Speeches & Floor Statements
Posted on May 25, 2007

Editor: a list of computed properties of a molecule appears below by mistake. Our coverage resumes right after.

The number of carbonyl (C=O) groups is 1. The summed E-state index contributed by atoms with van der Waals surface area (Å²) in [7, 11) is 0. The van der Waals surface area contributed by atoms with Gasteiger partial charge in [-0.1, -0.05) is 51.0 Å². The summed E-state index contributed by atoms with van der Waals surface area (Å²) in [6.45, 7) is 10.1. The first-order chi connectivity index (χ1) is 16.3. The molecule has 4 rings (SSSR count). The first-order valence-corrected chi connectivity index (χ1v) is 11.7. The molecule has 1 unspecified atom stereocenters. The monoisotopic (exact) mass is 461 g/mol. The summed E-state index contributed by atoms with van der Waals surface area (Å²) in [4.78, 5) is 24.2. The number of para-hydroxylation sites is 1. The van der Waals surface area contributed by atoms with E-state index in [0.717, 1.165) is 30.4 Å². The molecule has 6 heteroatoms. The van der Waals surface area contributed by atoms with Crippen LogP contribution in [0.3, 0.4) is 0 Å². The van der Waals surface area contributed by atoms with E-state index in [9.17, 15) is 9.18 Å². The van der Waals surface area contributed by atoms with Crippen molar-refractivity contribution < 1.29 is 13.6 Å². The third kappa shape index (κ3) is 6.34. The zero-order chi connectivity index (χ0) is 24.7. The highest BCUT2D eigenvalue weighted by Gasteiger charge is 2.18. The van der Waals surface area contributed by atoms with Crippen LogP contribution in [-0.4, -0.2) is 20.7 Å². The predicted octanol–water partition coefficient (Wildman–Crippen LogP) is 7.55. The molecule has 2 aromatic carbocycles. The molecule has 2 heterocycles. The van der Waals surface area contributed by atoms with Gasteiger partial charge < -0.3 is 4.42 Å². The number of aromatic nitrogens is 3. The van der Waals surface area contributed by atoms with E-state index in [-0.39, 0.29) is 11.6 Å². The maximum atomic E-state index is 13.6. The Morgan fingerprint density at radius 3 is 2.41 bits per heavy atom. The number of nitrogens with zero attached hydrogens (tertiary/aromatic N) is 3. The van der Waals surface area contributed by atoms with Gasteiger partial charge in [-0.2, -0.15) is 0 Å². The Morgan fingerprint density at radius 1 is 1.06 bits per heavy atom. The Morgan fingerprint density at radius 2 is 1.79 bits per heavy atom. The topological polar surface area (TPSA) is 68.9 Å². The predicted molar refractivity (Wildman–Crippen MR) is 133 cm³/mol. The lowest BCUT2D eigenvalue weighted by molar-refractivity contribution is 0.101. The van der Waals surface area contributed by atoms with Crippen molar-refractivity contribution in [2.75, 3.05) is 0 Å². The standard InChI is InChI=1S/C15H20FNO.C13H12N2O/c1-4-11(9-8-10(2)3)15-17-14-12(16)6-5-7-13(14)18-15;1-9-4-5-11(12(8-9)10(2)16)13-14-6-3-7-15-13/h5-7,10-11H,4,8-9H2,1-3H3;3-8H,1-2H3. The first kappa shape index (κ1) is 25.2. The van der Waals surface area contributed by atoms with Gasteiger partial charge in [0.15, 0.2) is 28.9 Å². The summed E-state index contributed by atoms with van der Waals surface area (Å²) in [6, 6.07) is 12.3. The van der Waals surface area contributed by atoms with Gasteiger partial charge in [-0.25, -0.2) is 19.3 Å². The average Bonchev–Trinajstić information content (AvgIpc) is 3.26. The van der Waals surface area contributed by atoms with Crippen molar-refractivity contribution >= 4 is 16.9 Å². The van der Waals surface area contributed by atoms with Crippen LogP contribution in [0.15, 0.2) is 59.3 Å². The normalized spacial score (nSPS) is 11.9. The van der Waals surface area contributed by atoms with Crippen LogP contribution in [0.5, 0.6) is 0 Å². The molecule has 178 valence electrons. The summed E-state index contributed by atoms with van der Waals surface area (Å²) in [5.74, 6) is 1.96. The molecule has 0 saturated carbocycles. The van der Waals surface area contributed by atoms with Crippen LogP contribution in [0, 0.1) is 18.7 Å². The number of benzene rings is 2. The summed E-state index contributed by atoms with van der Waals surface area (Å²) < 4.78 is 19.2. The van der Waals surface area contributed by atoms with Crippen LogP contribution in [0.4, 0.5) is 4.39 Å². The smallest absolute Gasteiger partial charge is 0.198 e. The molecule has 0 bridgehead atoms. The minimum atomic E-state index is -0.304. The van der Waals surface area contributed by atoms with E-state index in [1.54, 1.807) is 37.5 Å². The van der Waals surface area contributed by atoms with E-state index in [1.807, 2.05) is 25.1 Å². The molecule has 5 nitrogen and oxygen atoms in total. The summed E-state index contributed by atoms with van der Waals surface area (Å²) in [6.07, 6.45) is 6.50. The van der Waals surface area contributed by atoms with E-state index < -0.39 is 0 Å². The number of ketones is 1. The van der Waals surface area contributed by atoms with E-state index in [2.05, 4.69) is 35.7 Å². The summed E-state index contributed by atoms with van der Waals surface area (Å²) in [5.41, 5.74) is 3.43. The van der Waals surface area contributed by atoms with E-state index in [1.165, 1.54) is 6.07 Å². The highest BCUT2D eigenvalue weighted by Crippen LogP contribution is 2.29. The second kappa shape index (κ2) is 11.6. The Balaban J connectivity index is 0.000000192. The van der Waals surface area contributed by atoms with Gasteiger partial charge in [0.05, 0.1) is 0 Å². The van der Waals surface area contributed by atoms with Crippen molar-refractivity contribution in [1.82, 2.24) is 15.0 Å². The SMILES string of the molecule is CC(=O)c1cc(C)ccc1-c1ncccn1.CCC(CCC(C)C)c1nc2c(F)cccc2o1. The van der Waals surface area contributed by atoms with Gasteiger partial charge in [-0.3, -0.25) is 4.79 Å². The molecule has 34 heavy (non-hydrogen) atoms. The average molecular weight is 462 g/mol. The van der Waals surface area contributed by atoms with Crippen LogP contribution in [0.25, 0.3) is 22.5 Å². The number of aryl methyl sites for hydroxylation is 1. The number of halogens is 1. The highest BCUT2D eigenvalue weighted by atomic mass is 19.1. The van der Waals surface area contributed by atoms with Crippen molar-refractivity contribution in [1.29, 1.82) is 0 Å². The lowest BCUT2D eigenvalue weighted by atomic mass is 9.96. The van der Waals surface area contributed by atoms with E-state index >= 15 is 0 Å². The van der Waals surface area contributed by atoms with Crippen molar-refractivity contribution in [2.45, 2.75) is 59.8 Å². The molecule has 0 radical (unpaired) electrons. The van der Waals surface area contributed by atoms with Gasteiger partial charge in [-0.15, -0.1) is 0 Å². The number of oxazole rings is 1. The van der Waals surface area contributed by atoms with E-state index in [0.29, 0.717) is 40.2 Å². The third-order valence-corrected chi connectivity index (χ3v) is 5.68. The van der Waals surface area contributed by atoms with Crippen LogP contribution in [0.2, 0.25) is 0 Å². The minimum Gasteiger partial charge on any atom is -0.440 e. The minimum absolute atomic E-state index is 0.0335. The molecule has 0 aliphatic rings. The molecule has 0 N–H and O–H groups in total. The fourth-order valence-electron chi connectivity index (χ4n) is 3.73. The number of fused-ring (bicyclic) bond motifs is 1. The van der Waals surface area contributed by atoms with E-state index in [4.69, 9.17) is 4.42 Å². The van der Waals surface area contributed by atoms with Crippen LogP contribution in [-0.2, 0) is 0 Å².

Our country does not have just some of the best colleges and universities in the world. It has almost all of them. Our higher education system is our secret weapon in America’s competition in the world marketplace. It is the cornerstone of the brainpower advantage that last year permitted our country to produce thirty percent of the world’s wealth (measured by gross domestic product) for just five per cent of the world’s people. Education Secretary Margaret Spellings, to her credit, established a Commission two years ago to examine all aspects of higher education to make certain that we do all we can to preserve excellence in this secret weapon and access to it. Among other things, the Commission called for more accountability in higher education. The Commission got the part about accountability right. We in Congress have a duty to make certain that the billions we allocate to higher education are spent wisely. Unfortunately, the Commission headed in the wrong direction when it proposed how to achieve accountability. In its report, and in the negotiated rulemaking process, the Department of Education proposed a complex system of accountability to tell colleges how to accept transfer students, how to measure what students are learning, and how colleges should accredit themselves. I believe excellence in American higher education comes from institutional autonomy, markets, competition, choice for students, federalism and limited federal regulation. The Department is proposing to restrict autonomy, choice, and competition. Such changes are so fundamental that only Congress should consider them. For that reason, if necessary, I will offer an amendment to the Higher Education Act to prohibit the Department from issuing any final regulations on these issues until Congress acts. Congress needs to legislate first. Then the Department can regulate. Instead of pursuing this increased federal regulation, I have suggested to the Secretary a different course. First, convene leaders in higher education—especially those who are leading the way with improved methods of accountability and assessment- and let them know in clear terms that if colleges and universities do not accept more responsibility for assessment and accountability, the federal government will do it for them. Second, establish an award for accountability in higher education like the Baldrige award for quality in American business. The Baldrige Award, granted by the Department of Commerce, encourages a focus on quality in American business. It has been enormously successful, causing hundreds of businesses to change their procedures to compete for the prize. I believe the same kind of award—or awards for different kinds of higher education institutions—would produce the same sort of result for accountability in higher education. Finally, make research and development grants to states, institutions, accreditors and assessment researchers to develop new and better appropriate measures of accountability. This combination of jawboning, creating a Baldrige-type prized for accountability and research and development for better assessment techniques will in, my judgment, do a better and more comprehensive job of encouraging accountability in higher education than anything Federal regulation can do. If I am wrong, then we in Congress and the U.S. Department of Education can step in and take more aggressive steps. Are there some things wrong with the American higher education system? Of course. And in my testimony in Nashville last year before the Secretary’s Commission on the Future of Higher Education I detailed some of them. One is the failure of colleges of education to prepare school leaders to raise our k-12 system to the level of our higher education system Two is the growing political one-sidedness that has infected many campuses. Too often true diversity of thought is discouraged in the same of a preferred brand of diversity. Third, is the rising cost of tuition and large amount of students debt—although costs are lower than most Americans realize and the reason for the increase is primarily the state failure to fund higher education because of all the money that is being soaked up by rising Medicaid costs. Fourth, there is no doubt that colleges and universities are not as efficient as they should be. Campuses are too vacant in the summer. Faculty teaching loads are too light. And semesters are too short to justify the large expenditures. Fifth, no one in Washington takes a coordinated look at the tens of billions of dollars spent for higher education. Secretary Spellings is the first to do this, and I applaud her for it, although I had hoped the result would have been less regulation, not more. Finally, deregulation. There is too much Washington DC regulation. Instead of debating how many more regulations we need, if we really are serious about excellence and opportunity, we should be debating which regulations we can get rid of. The question is whether you believe that excellence in higher education comes from institutional autonomy, markets, competition, choice for students, federalism and limited federal regulation or whether you don’t. I believe it does. In fact, I have spent most of my public career arguing that we should borrow these principles from higher education where we have excellence and try them in k-12 where we too often don’t There is plenty of evidence that America’s secret weapon is our system of colleges and universities. More Americans go to college than in any country. Most of the best universities of the world are in our country, attracting 500,000 of the brightest students from outside America—many of whom stay to create more good jobs for Americans. Just a few short weeks ago, after two years of work, the Senate passed the America Competes Act. It authorizes investing $62 Billion over four years to help our country keeps its brainpower advantage so we can keep jobs from going to India and China. In China, India, in Europe and Latin America countries seeking to improve the incomes of their citizens are seeking to emulate our college and universities because they know that better schools and colleges mean better jobs. The former Brazilian President, Fernando Henrique Cardoso, recently told a group of Senators that the strongest memory of the United States he would take back to his country is the American University. “The uniqueness, strength and autonomy of the American university,” Dr. Cardoso said, “There is nothing like it in the world.” “Autonomy” is the key word in Dr. Cardoso’s response. Deregulating higher education and preserving the autonomy of its institutions—not more Washington DC regulation—is the key to preserving the quality of this secret weapon in our effort to keep our high standard of living. The United States system of higher education is a remarkable system of 6,000 autonomous institutions. Some are public, like the University of Tennessee of which I was once President. Some are private like Vanderbilt and New York University, from which I graduated. Some are Catholic. Some are Jewish. Some are non profit. Some are for profit. Some, like UCLA, are research universities. Some are trade schools like the Nashville Auto Diesel College which graduate 1300 of the best auto mechanics in the world each year. Some are two year community colleges or technical institutes. Some, like the University of Texas, have 100,000 students. Some, like Valley College in West Virginia have 34 students. Some like Harvard, have 20,000 applicants for 1,700 freshman places. Some, like University of Phoenix, accept every student who applies. Some teach sports management and some teach classics. The largest university is on-line. In some colleges, most students graduate in four years. In others, most never actually graduate because they are there to learn skills on their way to a new job. The average tuition for a private school is $22,218, for a public four year college the average is $5,836, for a public two year community college the average is $2,272. More than half the students who attend these 6,000 institutions have a federal grant or a loan to help them to pay for college. That means that this year taxpayers will spend $13 billion giving 5.2 million students federal Pell grants providing up to $4,310 each --which pays the entire cost of attending many two year schools and almost three-fourths the cost of a public four year school. Many states and private institutions and individuals provide generous additional scholarships and loans. 56,000 Tennessee students each year receive up to $3,800 if they attend a four year institution or $1,900 if they attend a two year institution. Georgia’s HOPE scholarship and grant programs benefit over 200,000 Georgia students a year, giving them grant and scholarship aid to attend a college or university. In addition, 14 million students will borrow $66 billion more dollars this year by taking out federal guaranteed loans to help pay for college. I once asked David Gardner when he was president of the University of California why his institution was one of the world’s finest. Without a moment’s hesitation he said, “First, autonomy. Fundamentally the state of California gives us the money, then our board decides how to spend it. This authority has permitted us to set high standards.” And then he said “we have a large amount of federal and state dollars that follow students to the educational institution of their choice.” So, autonomy, excellence choice—federal dollars following students to the schools of their choice. That is the California formula for excellence. It is the American formula for excellence since the GI Bill for Veterans was enacted in 1944, and veterans were given the opportunity to attend the college of their choice. Congress could have given the dollars to institutions. Instead, it created this marketplace and fueled it even further with the addition of Pell grants and loans -- all following students to the institution of their choice. Who, then, is the regulator of this marketplace? Well, first, the marketplace itself. Students armed with scholarship dollars may choose or reject courses and colleges. Colleges must compete to attract faculty. Most federal grants are awarded competitively after review by peers. Such competition and choice has permitted both excellence and a breadth responding quickly to a changing world that a more highly regulated system never would have. For example, the fastest growing institutions are two-year colleges and for-profit institutions-- the institutions in the closest touch with the rapidly changing global workplace. The second regulator is the federal government. This stack of regulations I have here represent the 7,000—yes, 7,000 regulations—that each one of the 6,000 college and universities who accept federal aid must deal with in order to accept students with federal grants or loans. The President of Stanford has estimated it costs 7 cents of every tuition dollar just to deal with federal regulations and loans. Universities have compliance officers and divisions to keep track of regulations form almost every cabinet agency in Washington. Then there are the state regulators. The Governor is chairman of the board of all Tennessee public universities. Of course, the state legislature has its say when it passes budget funding public universities. The Tennessee High Education Commission reviews budgets, duplicitous programs and standards – and it also has some rules for private universities. Fundamentally the autonomous college or university regulates itself. As president of the university of Tennessee system of institutions, I had overall responsibility for admissions and standards of quality for faculty and students established by the board of trustees to which I reported. A chancellor supervised each campus. The faculty senate on each campus played a major role Then there is also the self-accreditation system—an elaborate, time consuming review of programs in each department for the purpose of determining whether that department held true to its mission and its level of quality. With these multiple layers of regulation, higher education needs less, not more regulation from Washington DC. In fact, I believe the greatest threat to excellence of high education is over regulation, not under-funding. Not long ago, the President of the North Carolina higher education system -- Erskine Bowles-- visited me along with several of his presidents of public and private institutions. That system has for years been one of the nation’s best. Their message was, “Of course accountability is important. We believe in it. But we are the ones to do it and we are doing it.” The best way for Congress to assure the quality of higher education is to determine that state regulators and accrediting agencies are doing their jobs.